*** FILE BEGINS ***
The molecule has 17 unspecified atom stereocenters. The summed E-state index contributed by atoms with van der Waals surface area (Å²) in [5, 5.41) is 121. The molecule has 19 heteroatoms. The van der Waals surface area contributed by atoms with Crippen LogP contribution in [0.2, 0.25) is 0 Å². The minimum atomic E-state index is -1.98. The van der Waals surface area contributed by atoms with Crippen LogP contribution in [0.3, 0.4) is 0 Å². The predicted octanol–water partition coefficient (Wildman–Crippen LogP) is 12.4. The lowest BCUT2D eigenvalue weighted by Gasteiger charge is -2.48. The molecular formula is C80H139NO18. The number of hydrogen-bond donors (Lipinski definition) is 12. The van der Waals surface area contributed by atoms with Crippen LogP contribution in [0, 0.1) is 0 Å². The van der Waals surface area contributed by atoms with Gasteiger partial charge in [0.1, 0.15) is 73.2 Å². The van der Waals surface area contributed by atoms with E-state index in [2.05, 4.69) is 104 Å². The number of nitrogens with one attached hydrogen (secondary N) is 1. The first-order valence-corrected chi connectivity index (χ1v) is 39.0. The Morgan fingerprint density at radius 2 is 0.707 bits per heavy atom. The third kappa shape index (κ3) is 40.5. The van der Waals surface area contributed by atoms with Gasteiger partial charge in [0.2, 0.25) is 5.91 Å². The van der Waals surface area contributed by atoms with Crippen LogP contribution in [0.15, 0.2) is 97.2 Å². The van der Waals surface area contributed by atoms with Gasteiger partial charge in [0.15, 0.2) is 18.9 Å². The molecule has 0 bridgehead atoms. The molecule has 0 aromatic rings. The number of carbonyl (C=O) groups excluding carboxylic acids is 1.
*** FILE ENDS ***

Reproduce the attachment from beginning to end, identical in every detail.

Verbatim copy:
The molecule has 17 unspecified atom stereocenters. The summed E-state index contributed by atoms with van der Waals surface area (Å²) in [5, 5.41) is 121. The molecule has 19 heteroatoms. The van der Waals surface area contributed by atoms with Crippen LogP contribution in [0.2, 0.25) is 0 Å². The minimum atomic E-state index is -1.98. The van der Waals surface area contributed by atoms with Crippen LogP contribution in [0.3, 0.4) is 0 Å². The predicted octanol–water partition coefficient (Wildman–Crippen LogP) is 12.4. The lowest BCUT2D eigenvalue weighted by Gasteiger charge is -2.48. The molecular formula is C80H139NO18. The number of hydrogen-bond donors (Lipinski definition) is 12. The van der Waals surface area contributed by atoms with Crippen LogP contribution in [0, 0.1) is 0 Å². The van der Waals surface area contributed by atoms with Gasteiger partial charge in [0.1, 0.15) is 73.2 Å². The van der Waals surface area contributed by atoms with E-state index in [2.05, 4.69) is 104 Å². The number of nitrogens with one attached hydrogen (secondary N) is 1. The first-order valence-corrected chi connectivity index (χ1v) is 39.0. The Morgan fingerprint density at radius 2 is 0.707 bits per heavy atom. The third kappa shape index (κ3) is 40.5. The van der Waals surface area contributed by atoms with Gasteiger partial charge in [0.2, 0.25) is 5.91 Å². The van der Waals surface area contributed by atoms with Crippen LogP contribution in [0.15, 0.2) is 97.2 Å². The van der Waals surface area contributed by atoms with Gasteiger partial charge in [0.15, 0.2) is 18.9 Å². The molecule has 0 bridgehead atoms. The molecule has 0 aromatic rings. The number of carbonyl (C=O) groups excluding carboxylic acids is 1.